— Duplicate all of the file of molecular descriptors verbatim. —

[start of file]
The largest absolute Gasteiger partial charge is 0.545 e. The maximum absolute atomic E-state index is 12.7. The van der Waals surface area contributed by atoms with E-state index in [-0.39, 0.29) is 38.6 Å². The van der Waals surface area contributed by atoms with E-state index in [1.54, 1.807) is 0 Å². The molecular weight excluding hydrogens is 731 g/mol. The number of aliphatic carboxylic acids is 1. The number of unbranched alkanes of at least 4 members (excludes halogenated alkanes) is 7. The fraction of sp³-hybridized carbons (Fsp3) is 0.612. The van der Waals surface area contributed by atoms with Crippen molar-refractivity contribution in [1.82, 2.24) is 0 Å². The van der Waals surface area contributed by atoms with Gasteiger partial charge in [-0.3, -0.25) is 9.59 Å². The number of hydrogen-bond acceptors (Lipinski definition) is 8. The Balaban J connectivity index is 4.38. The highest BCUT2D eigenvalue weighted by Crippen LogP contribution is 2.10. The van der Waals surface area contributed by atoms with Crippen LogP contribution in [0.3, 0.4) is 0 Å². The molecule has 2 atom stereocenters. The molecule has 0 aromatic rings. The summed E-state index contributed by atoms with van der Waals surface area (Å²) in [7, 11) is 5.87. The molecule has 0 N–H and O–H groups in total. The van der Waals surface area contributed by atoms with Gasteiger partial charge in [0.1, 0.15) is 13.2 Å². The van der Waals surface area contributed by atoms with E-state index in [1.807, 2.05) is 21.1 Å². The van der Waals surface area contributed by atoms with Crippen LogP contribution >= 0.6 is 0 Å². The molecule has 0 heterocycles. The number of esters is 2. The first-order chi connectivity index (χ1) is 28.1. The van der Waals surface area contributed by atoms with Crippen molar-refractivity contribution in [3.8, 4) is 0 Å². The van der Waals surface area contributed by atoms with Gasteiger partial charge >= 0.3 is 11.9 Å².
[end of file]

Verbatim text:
The largest absolute Gasteiger partial charge is 0.545 e. The maximum absolute atomic E-state index is 12.7. The van der Waals surface area contributed by atoms with E-state index in [-0.39, 0.29) is 38.6 Å². The van der Waals surface area contributed by atoms with E-state index in [1.54, 1.807) is 0 Å². The molecular weight excluding hydrogens is 731 g/mol. The number of aliphatic carboxylic acids is 1. The number of unbranched alkanes of at least 4 members (excludes halogenated alkanes) is 7. The fraction of sp³-hybridized carbons (Fsp3) is 0.612. The van der Waals surface area contributed by atoms with Crippen molar-refractivity contribution in [1.82, 2.24) is 0 Å². The van der Waals surface area contributed by atoms with Gasteiger partial charge in [-0.3, -0.25) is 9.59 Å². The number of hydrogen-bond acceptors (Lipinski definition) is 8. The Balaban J connectivity index is 4.38. The highest BCUT2D eigenvalue weighted by Crippen LogP contribution is 2.10. The van der Waals surface area contributed by atoms with Crippen LogP contribution in [0.3, 0.4) is 0 Å². The molecule has 2 atom stereocenters. The molecule has 0 aromatic rings. The summed E-state index contributed by atoms with van der Waals surface area (Å²) in [7, 11) is 5.87. The molecule has 0 N–H and O–H groups in total. The van der Waals surface area contributed by atoms with Gasteiger partial charge in [0.1, 0.15) is 13.2 Å². The van der Waals surface area contributed by atoms with E-state index in [1.807, 2.05) is 21.1 Å². The van der Waals surface area contributed by atoms with Crippen LogP contribution >= 0.6 is 0 Å². The molecule has 0 heterocycles. The number of esters is 2. The first-order chi connectivity index (χ1) is 28.1. The van der Waals surface area contributed by atoms with Crippen molar-refractivity contribution in [3.8, 4) is 0 Å². The van der Waals surface area contributed by atoms with Gasteiger partial charge >= 0.3 is 11.9 Å².